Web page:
Lord Clive

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Clarendon Press, 1893 - Governors - 229 pages
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Page 200 - Calcutta should be restricted in its jurisdiction to petty cases of trade, and that in its place should be constituted a Supreme Court, to consist of a Chief Justice, and three Puisne Judges, appointed by the Crown.
Page 160 - Jaffier was allowed to collect the other half for himself, he was " no more than a banker for the Company's servants, who could draw upon him as often and to as great an amount as they pleased.
Page 204 - That very great sums of money and other valuable property have been acquired in Bengal, from princes and others of that country, by persons entrusted with the civil and military powers of the State, by means of such powers, which sums of money and valuable property have been appropriated to the private use of such persons
Page 207 - I can call my own, except my paternal fortune of 500/. a year ; and which has been in the family for ages past. But upon this I am content to live ; and perhaps I shall find more real content of mind and happiness, than in the trembling affluence of an unsettled fortune.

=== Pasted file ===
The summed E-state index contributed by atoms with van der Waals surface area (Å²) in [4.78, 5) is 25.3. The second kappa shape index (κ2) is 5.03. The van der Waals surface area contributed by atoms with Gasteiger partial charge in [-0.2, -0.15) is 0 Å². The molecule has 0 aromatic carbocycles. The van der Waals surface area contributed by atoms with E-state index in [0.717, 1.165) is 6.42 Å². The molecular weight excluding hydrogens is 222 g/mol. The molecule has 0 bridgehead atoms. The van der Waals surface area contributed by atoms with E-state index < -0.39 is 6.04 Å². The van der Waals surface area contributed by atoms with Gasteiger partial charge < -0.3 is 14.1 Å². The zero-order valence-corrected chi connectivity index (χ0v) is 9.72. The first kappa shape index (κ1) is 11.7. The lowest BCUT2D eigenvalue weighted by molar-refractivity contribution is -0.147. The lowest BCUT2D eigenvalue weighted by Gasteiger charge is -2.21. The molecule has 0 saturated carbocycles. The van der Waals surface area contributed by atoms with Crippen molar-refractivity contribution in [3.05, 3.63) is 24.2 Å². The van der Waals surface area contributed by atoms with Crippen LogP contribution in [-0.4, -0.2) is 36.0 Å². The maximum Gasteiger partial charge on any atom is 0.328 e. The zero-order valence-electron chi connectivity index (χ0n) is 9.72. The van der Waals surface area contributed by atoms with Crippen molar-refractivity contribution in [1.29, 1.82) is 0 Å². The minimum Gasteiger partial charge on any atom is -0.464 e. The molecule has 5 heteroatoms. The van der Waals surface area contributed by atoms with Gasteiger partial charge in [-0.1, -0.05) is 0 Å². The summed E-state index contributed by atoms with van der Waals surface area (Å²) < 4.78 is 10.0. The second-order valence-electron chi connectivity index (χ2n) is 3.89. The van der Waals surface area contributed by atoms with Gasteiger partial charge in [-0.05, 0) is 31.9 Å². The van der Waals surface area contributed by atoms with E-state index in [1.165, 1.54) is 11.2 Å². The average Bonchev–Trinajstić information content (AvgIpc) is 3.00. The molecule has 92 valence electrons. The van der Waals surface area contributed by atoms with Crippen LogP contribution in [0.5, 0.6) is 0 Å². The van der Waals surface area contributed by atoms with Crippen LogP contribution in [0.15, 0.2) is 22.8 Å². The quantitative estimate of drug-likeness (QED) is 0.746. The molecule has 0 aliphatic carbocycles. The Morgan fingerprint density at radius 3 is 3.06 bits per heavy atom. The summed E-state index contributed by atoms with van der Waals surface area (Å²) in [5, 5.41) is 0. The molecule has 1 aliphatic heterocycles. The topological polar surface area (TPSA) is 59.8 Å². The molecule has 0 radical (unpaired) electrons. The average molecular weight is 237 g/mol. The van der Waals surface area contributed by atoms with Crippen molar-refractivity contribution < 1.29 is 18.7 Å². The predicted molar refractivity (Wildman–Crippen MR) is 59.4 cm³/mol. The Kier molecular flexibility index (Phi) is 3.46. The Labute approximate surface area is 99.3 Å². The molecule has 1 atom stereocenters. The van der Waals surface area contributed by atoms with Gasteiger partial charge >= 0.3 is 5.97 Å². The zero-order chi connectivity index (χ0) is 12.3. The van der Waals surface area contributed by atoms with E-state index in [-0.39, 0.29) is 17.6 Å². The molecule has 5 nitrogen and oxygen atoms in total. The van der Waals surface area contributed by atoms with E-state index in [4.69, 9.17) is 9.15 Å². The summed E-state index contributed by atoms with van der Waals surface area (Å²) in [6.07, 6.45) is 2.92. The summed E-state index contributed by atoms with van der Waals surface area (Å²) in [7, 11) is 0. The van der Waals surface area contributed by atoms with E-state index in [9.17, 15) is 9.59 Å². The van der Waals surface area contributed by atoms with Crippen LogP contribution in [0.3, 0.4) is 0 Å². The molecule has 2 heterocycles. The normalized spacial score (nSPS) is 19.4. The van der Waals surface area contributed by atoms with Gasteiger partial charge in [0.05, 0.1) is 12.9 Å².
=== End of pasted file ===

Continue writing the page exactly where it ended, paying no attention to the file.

Page 98 - They approached apace, and by six began to attack with a number of heavy cannon, supported by the whole army, and continued to play on us very briskly for several hours, during which our situation was of the utmost service to us, being* lodged in a large grove, with good mud !>;m U.
Page 205 - Lord Clive, Baron of Plassey in the Kingdom of Ireland, about the time of the deposition of...
Page 203 - I am sure, Sir, if I had any sore places about me they would have been found: they have probed me to the bottom; no lenient plasters have been applied to heal; no, Sir, they were all of the blister kind, prepared with Spanish flies, and other provocatives!
Page 177 - Our possessions should be bounded by the provinces ; studiously maintain peace : it is the groundwork of our prosperity ; never consent to act offensively against any powers, except in defence of our own, the king's or ShujaDowla's dominions, as stipulated by treaty; and above all things be assured that a march to Delhi would be not only a vain and fruitless project, but attended with certain destruction to your army, and perhaps put a period to the very being of the Company in Bengal.
Page 203 - That all acquisitions made under the influence of a military force, or by treaty with foreign Princes, do of right belong to the State.

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